Cold temperatures drive homeowners to secure their homes and crank up the thermostat, expanding the risk of carbon monoxide (CO) exposure. Close to 50,000 people in the U.S. end up in the emergency room every year as a result of accidental CO poisoning, and more than 400 people die.
This odorless, tasteless, colorless gas is a byproduct of incomplete combustion, meaning that it’s created any time a material is combusted or used for fuel. If the appliances in your home run on natural gas, oil, propane, kerosene, wood, gasoline or charcoal, you’re vulnerable to CO inhalation. Find out what happens when you breathe carbon monoxide emissions and how to minimize your risk of poisoning this winter.
The Dangers of Carbon Monoxide
Commonly called the “silent killer,” carbon monoxide is lethal because it prevents the body from taking in oxygen properly. CO molecules uproot oxygen that's part of the blood, starving the heart, brain, lungs and other vital organs of oxygen. Dense concentrations of CO can overpower your system in minutes, causing loss of consciousness and suffocation. Without immediate care, brain damage or death could occur.
Carbon monoxide poisoning can also take place slowly if the concentration is fairly low. The most frequent signs of CO exposure include:
- Chest pain
Because these symptoms mimic the flu, a lot of people won't learn they have carbon monoxide poisoning until moderate symptoms advance to organ damage. Watch out for symptoms that lessen when you leave home, indicating the source may be somewhere inside.
Carbon Monoxide Safety Tips
While CO exposure is frightening, it’s also entirely avoidable. Here are the ideal ways to protect your family from carbon monoxide exposure.
Run Combustion Appliances Correctly
- Don't leave your car running while parked in a covered or partially enclosed structure, like a garage.
- Do not run a generator, lawn mower or other gasoline-powered device in a smaller space like a basement or garage, irrespective of how well-ventilated it might be. Also, keep these devices about 20 feet away from open windows, doors or intake vents.
- Avoid using a charcoal grill or portable camping stove within a home, tent or camper.
- Keep all vents and flues free of debris that could create a blockage and trigger backdrafting of carbon monoxide gases.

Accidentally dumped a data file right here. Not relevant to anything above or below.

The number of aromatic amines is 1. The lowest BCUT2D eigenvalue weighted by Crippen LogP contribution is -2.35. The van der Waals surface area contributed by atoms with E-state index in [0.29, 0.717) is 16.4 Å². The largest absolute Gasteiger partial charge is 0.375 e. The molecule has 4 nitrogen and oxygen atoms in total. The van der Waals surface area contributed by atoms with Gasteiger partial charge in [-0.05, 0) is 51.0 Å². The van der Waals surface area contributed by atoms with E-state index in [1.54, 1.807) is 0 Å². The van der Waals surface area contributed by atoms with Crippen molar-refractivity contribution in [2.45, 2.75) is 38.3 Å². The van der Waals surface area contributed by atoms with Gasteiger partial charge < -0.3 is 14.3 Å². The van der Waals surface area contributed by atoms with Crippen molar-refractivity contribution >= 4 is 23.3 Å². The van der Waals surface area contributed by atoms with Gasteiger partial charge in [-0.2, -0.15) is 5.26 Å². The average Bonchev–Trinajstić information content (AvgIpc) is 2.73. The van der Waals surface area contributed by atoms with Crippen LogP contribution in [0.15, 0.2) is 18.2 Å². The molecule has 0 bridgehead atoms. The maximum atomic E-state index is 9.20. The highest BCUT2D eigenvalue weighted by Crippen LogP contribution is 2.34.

Install, Test and Replace the Batteries in Your Carbon Monoxide Detectors
If you ever operate combustion appliances in or around your home, you should put in carbon monoxide detectors to notify you of CO emissions. These devices can be hardwired, battery-operated or plugged into an outlet according to the style. Here’s how to reap all the benefits of your carbon monoxide detectors:
- Install your detectors correctly: As you review potential locations, remember that a home needs CO alarms on each floor, near every sleeping area and adjacent to the garage. Keep each unit away from combustion appliances and sources of heat and humidity. The higher on the wall or ceiling you can place your detectors, the better.
- Check your detectors on a regular basis: Most manufacturers encourage monthly testing to make sure your CO alarms are functioning properly. Simply press and hold the Test button for 5 to 20 seconds, wait for the alarm to sound and release the button. You ought to hear two brief beeps, observe a flash or both. If the detector won't function as expected, swap out the batteries or replace the unit altogether.
- Replace the batteries: If your alarms are battery-powered models, exchange the batteries every six months. If you favor hardwired devices with a backup battery, replace the battery once a year or if the alarm starts chirping, whichever comes first. Then, install new carbon monoxide alarms every 10 years or as often as the manufacturer recommends.
Arrange Annual Furnace Maintenance
Multiple appliances, such as furnaces, water heaters, fireplaces and clothes dryers, may leak carbon monoxide if the appliance is installed incorrectly or not running as it should. An annual maintenance visit is the only way to know for sure if an appliance is faulty before a leak appears.
A precision tune-up from Orangutan Home Services consists of the following:
- Inspect the heating appliance for carbon monoxide leaks.
- Search for any problems that may cause unsafe operation.
- Evaluate additional places where you might benefit from setting up a CO detector.
- Tune up your system so you know your equipment is functioning at peak safety and productivity.
Contact Orangutan Home Services
If your gas furnace, boiler or water heater has developed a CO leak, or you want to prevent leaks before they happen, Orangutan Home Services can help. Our HVAC and plumbing maintenance and repair services encourage a safe, warm home all year-round. Call your local Orangutan Home Services office for more details about carbon monoxide safety or to request heating services.